Mommie Beerest

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"Mommie Beerest"
The Simpsons episode
The trailer for the fictional animated movie Cards, starring Eddie Murphy as the jack of clubs (not pictured) and Jack Nicholson as the jack of diamonds (left). This was the second episode of The Simpsons to include a CGI sequence, after "Treehouse of Horror VI" in season 7.
Episode no. 342
Directed by Mark Kirkland
Written by Michael Price
Showrunner(s) Al Jean
Production code GABF01
Original air date January 30, 2005
Couch gag The living room is made of sand. The family, looking haggard and dehydrated, crawls in, but end up lying under the desert sun when the living room collapses.
Commentary Al Jean
Matt Selman
Tim Long
Michael Price
Tom Gammill
Max Pross
Hank Azaria
Tress MacNeille

"Mommie Beerest" is the seventh episode of the sixteenth season of The Simpsons. It first aired on the Fox network in the United States on January 30, 2005.


The Simpsons celebrate brunch at a fancy restaurant to celebrate Homer's finally paying off the mortgage. After Bart and Lisa get in a food fight, Homer goes to Moe's, where the health inspector has come for his regular visit. Since the inspector is a friend of Moe, he gives the bar a clean bill of health, regardless of numerous violations. But he dies upon consuming one the expired pickled eggs. The new inspector immediately declares Moe's Tavern to be closed until the violations are cleared up and the weekly garbage pickup disposes of his predecessor's corpse.

Moe's Tavern is now closed, and the regulars hold an Irish wake on the sidewalk. Homer decides to help Moe reopen the bar by getting a new mortgage for his home, forging with Marge, who becomes the new co-owner. Homer visits a cleaned-up Moe's with Marge running it in order to protect their investment, and suggests Homer just concentrate on the kids. Marge also suggests that Moe's should become an English pub and to rename it The Nag & Weasel to improve its image. The Nag & Weasel is a success, and Bart and Lisa observe that Marge now spends more time at the establishment than Homer ever did. Homer is worried, but Marge has no problem with it.

Homer and Marge go to a movie together, only to be joined by Moe, and Homer learns from Lenny and Carl that Marge and Moe are having what is called an "emotional affair". Homer is also scared when Marge reminds him for the eleventh time they are planning to attend a bartender convention in Aruba. Homer rushes to the airport, escorted by Chief Wiggum, and gets to the plane as it is about to become airborne, he must save his marriage. Meanwhile, Moe finally gets out his true feelings for his partner that he has hidden in the dark for so long, spurred on by the alarming display he witnesses from the window seat. He tells Marge he loves her and, in a rush, asks her to marry him. Marge is shocked, but before she can answer, a soaking-wet Homer bursts out of the toilet seat in the bathroom and yells at Moe to leave his wife alone. Moe shouts back that Homer does not deserve Marge at all since he knows nothing about her: her favorite dish, for example. Homer does admit that he does not know much about his own wife, but despite his faults, Marge reassures him that he really is her true love, not the bartender.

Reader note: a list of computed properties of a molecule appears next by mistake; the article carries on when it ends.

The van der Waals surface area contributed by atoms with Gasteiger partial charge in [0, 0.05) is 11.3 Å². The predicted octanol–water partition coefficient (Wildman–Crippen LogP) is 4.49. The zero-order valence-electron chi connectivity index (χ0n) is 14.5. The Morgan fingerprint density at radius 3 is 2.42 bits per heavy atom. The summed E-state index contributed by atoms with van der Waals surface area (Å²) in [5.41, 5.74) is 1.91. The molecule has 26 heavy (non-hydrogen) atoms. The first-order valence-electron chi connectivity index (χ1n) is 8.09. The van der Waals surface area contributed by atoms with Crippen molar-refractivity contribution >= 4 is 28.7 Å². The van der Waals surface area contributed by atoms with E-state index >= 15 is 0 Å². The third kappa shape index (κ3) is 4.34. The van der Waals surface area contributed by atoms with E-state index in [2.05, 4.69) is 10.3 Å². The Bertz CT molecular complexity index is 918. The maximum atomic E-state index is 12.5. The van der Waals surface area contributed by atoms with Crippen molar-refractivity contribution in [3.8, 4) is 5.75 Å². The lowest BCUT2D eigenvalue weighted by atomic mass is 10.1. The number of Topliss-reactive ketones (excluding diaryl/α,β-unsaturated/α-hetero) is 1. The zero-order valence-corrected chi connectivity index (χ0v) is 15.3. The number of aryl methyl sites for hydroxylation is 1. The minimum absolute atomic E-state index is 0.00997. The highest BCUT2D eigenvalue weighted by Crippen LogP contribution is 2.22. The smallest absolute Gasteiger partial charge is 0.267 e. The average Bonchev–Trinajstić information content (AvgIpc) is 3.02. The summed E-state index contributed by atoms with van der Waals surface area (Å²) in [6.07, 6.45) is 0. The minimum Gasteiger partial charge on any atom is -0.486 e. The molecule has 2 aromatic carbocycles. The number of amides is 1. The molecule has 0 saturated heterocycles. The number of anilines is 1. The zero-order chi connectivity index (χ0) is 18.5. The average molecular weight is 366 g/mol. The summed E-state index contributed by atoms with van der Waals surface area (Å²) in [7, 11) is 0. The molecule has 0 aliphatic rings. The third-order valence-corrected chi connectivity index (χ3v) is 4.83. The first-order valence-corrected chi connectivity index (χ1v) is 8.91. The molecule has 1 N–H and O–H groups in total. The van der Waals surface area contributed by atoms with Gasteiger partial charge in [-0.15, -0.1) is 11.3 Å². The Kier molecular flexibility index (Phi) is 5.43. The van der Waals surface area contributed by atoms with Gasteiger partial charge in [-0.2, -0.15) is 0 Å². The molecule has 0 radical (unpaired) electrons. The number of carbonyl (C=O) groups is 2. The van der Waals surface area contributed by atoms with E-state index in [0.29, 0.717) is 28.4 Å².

The three arrive in Aruba, where the miserable Moe attempts to drown himself because of his loss, only to be stopped by Marge and Homer. Marge explains to him that he is sweet enough a man to be loved by someone else, if only he is willing to make a few, minor changes. Moe seems to listen, but nevertheless reverts to his original scheme of sharing a hotel room with Marge (he has changed the booking on the sly). Marge instead forces Moe to share the bed with Homer while she settles down on the couch. As Marge suddenly realizes no one is watching the kids, the episode ends with Bart, Lisa, and Maggie traveling to Paris in a hot-air balloon.


This episode was dedicated to Johnny Carson, who died a week before this episode aired. Carson guest starred as himself on the season four finale "Krusty Gets Kancelled".

Reception and awards[edit]

This episode won writer Michael Price the 2006 Writers' Guild of America Award for writing in animation, marking the third year in a row that an episode of The Simpsons won the award.[1]


  1. ^ "Awards Winners". Writers Guild of America. Archived from the original on 2012-05-25. Retrieved 2010-06-09.